#13: Council rates
Number thirteen is council rates.
If you own a property you’re going to be paying council rates. This includes things like getting the rubbish taken out or maintaining the street – all of the things that you need to pay the council for. This should be tax deductible for you if your property is used for income generating purposes.
#14: Legal expenses
Number fourteen is legal expenses.
The legal expenses associated with purchasing or selling your property aren’t necessarily tax deductible. But they may be if you need ongoing legal council to help you maintain a rental property or if you’re having issues with your tenant and it’s not associated with selling or buying the property. But again, always speak to an accountant for your situation.
#15: Repairs and maintenance
Number fifteen is repairs and maintenance.
In most cases you can claim if you need to repair something or do some maintenance to the property. You just must be careful because the ATO does have regulations around what you can claim instantly and what you need to depreciate over time.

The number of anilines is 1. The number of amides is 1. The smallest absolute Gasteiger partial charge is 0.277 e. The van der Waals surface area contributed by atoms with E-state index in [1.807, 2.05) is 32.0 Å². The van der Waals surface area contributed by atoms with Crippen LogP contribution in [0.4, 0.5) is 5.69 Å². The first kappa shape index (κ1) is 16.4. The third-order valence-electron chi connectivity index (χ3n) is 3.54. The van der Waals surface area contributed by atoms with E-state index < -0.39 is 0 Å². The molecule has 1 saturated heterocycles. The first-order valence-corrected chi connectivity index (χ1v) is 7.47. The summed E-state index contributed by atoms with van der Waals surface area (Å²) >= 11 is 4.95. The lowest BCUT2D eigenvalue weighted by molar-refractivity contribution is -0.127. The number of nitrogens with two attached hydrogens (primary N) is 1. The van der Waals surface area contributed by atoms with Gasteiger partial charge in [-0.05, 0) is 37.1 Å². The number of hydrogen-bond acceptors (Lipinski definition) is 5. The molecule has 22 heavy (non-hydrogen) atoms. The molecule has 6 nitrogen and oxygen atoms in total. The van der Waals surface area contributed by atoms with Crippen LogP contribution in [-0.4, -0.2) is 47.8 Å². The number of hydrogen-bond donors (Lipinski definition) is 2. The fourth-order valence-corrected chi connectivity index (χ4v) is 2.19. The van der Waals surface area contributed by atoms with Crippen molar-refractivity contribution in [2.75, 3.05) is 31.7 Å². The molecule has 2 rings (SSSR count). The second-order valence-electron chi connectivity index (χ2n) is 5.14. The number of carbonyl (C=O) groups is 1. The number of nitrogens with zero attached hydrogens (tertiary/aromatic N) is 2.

Look at the ATO website to see what sort of things can be claimed as a tax expense and what sort of things need to be claimed as depreciable assets.
#16: Pest control
Number sixteen is pest control.
You may often need to get someone to come in to spray the house if it starts to get overrun with pests. This is a cost that you incur to keep the rental income coming in so that should be something that you could claim as a tax depreciation.